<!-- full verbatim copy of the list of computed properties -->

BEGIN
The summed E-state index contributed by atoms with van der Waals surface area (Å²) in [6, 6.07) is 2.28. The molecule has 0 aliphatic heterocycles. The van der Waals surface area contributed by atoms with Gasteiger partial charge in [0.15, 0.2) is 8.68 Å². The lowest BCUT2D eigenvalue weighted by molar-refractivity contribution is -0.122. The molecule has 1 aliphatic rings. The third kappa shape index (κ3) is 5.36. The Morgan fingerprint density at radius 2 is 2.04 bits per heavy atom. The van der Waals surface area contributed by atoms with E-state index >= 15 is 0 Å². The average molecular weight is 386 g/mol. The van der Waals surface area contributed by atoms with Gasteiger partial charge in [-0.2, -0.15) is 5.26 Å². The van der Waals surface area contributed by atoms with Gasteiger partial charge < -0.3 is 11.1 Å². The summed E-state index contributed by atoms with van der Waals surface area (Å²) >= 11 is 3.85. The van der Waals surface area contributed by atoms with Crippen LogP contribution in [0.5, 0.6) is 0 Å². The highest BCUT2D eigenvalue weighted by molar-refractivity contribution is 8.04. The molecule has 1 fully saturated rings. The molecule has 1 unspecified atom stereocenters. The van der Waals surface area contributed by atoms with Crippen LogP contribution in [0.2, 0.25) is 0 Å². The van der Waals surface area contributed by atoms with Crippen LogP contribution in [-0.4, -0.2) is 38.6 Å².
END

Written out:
The summed E-state index contributed by atoms with van der Waals surface area (Å²) in [6, 6.07) is 2.28. The molecule has 0 aliphatic heterocycles. The van der Waals surface area contributed by atoms with Gasteiger partial charge in [0.15, 0.2) is 8.68 Å². The lowest BCUT2D eigenvalue weighted by molar-refractivity contribution is -0.122. The molecule has 1 aliphatic rings. The third kappa shape index (κ3) is 5.36. The Morgan fingerprint density at radius 2 is 2.04 bits per heavy atom. The van der Waals surface area contributed by atoms with E-state index >= 15 is 0 Å². The average molecular weight is 386 g/mol. The van der Waals surface area contributed by atoms with Gasteiger partial charge in [-0.2, -0.15) is 5.26 Å². The van der Waals surface area contributed by atoms with Gasteiger partial charge < -0.3 is 11.1 Å². The summed E-state index contributed by atoms with van der Waals surface area (Å²) >= 11 is 3.85. The van der Waals surface area contributed by atoms with Crippen LogP contribution in [0.5, 0.6) is 0 Å². The highest BCUT2D eigenvalue weighted by molar-refractivity contribution is 8.04. The molecule has 1 fully saturated rings. The molecule has 1 unspecified atom stereocenters. The van der Waals surface area contributed by atoms with Crippen LogP contribution in [0.2, 0.25) is 0 Å². The van der Waals surface area contributed by atoms with Crippen LogP contribution in [-0.4, -0.2) is 38.6 Å².